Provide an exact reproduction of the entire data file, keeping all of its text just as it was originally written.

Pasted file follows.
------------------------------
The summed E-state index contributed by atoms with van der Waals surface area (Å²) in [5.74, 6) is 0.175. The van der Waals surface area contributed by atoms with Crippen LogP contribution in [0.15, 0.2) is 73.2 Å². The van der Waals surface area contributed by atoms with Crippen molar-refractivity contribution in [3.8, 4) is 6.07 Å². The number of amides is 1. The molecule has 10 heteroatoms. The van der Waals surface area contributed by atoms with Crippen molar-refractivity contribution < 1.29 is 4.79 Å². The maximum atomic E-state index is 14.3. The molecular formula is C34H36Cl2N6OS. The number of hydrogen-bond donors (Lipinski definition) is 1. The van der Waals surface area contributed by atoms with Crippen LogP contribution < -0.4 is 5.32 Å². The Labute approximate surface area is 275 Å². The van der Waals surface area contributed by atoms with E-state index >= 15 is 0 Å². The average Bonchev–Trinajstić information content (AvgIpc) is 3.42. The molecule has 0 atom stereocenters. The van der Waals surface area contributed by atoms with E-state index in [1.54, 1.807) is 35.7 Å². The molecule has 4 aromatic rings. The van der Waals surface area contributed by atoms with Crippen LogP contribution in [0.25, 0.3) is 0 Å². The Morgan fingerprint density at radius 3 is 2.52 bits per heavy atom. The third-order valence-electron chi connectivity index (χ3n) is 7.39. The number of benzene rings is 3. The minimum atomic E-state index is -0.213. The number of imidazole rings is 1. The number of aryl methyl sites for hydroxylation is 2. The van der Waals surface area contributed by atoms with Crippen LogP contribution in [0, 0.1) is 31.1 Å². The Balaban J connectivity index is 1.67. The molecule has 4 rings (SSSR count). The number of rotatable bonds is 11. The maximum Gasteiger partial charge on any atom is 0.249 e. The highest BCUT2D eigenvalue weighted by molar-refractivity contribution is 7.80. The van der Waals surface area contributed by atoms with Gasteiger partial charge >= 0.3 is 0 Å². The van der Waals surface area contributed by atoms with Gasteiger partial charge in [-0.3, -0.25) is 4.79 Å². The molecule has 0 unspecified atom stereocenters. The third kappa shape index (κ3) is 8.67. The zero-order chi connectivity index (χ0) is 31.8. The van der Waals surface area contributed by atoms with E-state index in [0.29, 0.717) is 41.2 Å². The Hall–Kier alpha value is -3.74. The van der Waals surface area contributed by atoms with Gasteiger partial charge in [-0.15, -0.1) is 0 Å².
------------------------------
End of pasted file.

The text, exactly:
The summed E-state index contributed by atoms with van der Waals surface area (Å²) in [5.74, 6) is 0.175. The van der Waals surface area contributed by atoms with Crippen LogP contribution in [0.15, 0.2) is 73.2 Å². The van der Waals surface area contributed by atoms with Crippen molar-refractivity contribution in [3.8, 4) is 6.07 Å². The number of amides is 1. The molecule has 10 heteroatoms. The van der Waals surface area contributed by atoms with Crippen molar-refractivity contribution < 1.29 is 4.79 Å². The maximum atomic E-state index is 14.3. The molecular formula is C34H36Cl2N6OS. The number of hydrogen-bond donors (Lipinski definition) is 1. The van der Waals surface area contributed by atoms with Crippen LogP contribution < -0.4 is 5.32 Å². The Labute approximate surface area is 275 Å². The van der Waals surface area contributed by atoms with E-state index >= 15 is 0 Å². The average Bonchev–Trinajstić information content (AvgIpc) is 3.42. The molecule has 0 atom stereocenters. The van der Waals surface area contributed by atoms with E-state index in [1.54, 1.807) is 35.7 Å². The molecule has 4 aromatic rings. The van der Waals surface area contributed by atoms with Crippen LogP contribution in [0.25, 0.3) is 0 Å². The Morgan fingerprint density at radius 3 is 2.52 bits per heavy atom. The third-order valence-electron chi connectivity index (χ3n) is 7.39. The number of benzene rings is 3. The minimum atomic E-state index is -0.213. The number of imidazole rings is 1. The number of aryl methyl sites for hydroxylation is 2. The van der Waals surface area contributed by atoms with Crippen LogP contribution in [0, 0.1) is 31.1 Å². The Balaban J connectivity index is 1.67. The molecule has 4 rings (SSSR count). The number of rotatable bonds is 11. The maximum Gasteiger partial charge on any atom is 0.249 e. The highest BCUT2D eigenvalue weighted by molar-refractivity contribution is 7.80. The van der Waals surface area contributed by atoms with Gasteiger partial charge >= 0.3 is 0 Å². The van der Waals surface area contributed by atoms with Gasteiger partial charge in [-0.3, -0.25) is 4.79 Å². The molecule has 0 unspecified atom stereocenters. The third kappa shape index (κ3) is 8.67. The zero-order chi connectivity index (χ0) is 31.8. The van der Waals surface area contributed by atoms with E-state index in [0.29, 0.717) is 41.2 Å². The Hall–Kier alpha value is -3.74. The van der Waals surface area contributed by atoms with Gasteiger partial charge in [-0.15, -0.1) is 0 Å².